Houston Housing Shows Cracks and Resilience

Houston Housing Shows Cracks and Resilience

February 12, 2016
Concerns that Houston’s housing market would be weakened by falling oil prices appear to be taking a toll, albeit a relatively limited one

Concerns that Houston’s housing market would be weakened by falling oil prices appear to be taking a toll, albeit a relatively limited one. According to new data from Houston Association of Realtors (HAR), single-family home sales in January were down 2.1 percent on a year-over-year measurement, while a flurry of new listings helped raise the local inventory from a 2.5-months supply to 3.3 months.

Still, some good news could be found in last month’s numbers. Although the single-family home average price rose by a scant 0.3 percent year-over-year increase to reach $262,663, the median price rose over the same period by 5.3 percent to $200,000. Both figures represent all-time highs for a January in Houston, according to HAR. And pending sales for single-family homes totaled 5,714 last month, up 9.1 percent compared to last year.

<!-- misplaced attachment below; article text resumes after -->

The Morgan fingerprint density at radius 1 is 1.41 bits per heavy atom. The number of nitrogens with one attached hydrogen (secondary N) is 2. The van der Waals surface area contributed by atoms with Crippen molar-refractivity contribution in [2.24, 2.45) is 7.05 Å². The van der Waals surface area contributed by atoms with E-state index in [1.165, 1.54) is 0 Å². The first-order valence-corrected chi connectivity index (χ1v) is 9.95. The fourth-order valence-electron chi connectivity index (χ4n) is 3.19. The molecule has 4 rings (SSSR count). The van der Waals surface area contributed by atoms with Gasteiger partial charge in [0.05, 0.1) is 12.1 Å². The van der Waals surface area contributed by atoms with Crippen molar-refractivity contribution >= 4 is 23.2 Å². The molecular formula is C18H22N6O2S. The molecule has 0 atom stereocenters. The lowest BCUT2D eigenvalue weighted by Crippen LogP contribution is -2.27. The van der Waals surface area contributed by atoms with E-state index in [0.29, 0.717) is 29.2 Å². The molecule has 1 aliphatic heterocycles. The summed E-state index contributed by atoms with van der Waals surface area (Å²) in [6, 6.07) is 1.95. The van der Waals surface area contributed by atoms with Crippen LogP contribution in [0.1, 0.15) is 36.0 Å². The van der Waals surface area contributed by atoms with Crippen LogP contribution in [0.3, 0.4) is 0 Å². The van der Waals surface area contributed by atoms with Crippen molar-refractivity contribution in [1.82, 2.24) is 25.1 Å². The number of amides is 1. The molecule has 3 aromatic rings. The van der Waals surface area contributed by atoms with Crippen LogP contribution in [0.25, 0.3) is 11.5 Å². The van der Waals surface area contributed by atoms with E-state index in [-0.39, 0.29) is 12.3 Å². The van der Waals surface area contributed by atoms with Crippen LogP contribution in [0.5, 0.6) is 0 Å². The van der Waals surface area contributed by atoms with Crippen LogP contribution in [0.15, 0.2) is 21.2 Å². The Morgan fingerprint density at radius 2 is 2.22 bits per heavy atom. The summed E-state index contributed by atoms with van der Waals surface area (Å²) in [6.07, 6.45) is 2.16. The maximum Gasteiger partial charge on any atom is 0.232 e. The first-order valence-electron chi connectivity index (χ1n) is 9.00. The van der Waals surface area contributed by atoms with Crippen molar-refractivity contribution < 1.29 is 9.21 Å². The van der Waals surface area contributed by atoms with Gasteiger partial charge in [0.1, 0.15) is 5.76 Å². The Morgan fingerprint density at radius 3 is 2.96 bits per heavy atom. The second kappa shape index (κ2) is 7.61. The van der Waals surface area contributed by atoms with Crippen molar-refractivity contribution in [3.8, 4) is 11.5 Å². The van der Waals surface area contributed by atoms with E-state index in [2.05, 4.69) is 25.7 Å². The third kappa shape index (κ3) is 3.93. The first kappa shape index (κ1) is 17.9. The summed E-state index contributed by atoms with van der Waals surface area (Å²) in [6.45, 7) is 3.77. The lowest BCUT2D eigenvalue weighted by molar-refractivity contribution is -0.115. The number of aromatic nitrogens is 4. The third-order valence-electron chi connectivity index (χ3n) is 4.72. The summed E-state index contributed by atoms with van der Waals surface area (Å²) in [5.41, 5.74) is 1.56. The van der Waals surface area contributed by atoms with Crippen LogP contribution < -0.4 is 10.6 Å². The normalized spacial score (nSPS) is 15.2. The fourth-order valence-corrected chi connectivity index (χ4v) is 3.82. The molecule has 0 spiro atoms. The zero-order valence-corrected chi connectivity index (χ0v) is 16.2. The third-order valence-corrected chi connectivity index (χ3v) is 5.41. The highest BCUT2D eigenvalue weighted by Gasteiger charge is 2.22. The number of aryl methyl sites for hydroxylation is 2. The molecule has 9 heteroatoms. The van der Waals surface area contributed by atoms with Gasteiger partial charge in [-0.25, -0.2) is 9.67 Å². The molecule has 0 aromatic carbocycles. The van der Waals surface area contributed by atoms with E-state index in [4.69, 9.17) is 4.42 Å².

"A lot of folks have nervously anticipated that falling oil prices would have a devastating effect on real estate, but so far, the Houston market has weathered the energy downturn without dramatic shifts in sales and pricing,” said HAR Chairman Mario Arriaga. “The most noticeable impact has been declines in the luxury market, but mid-range housing actually saw a healthy sales volume in January and inventory levels grew."

Residential

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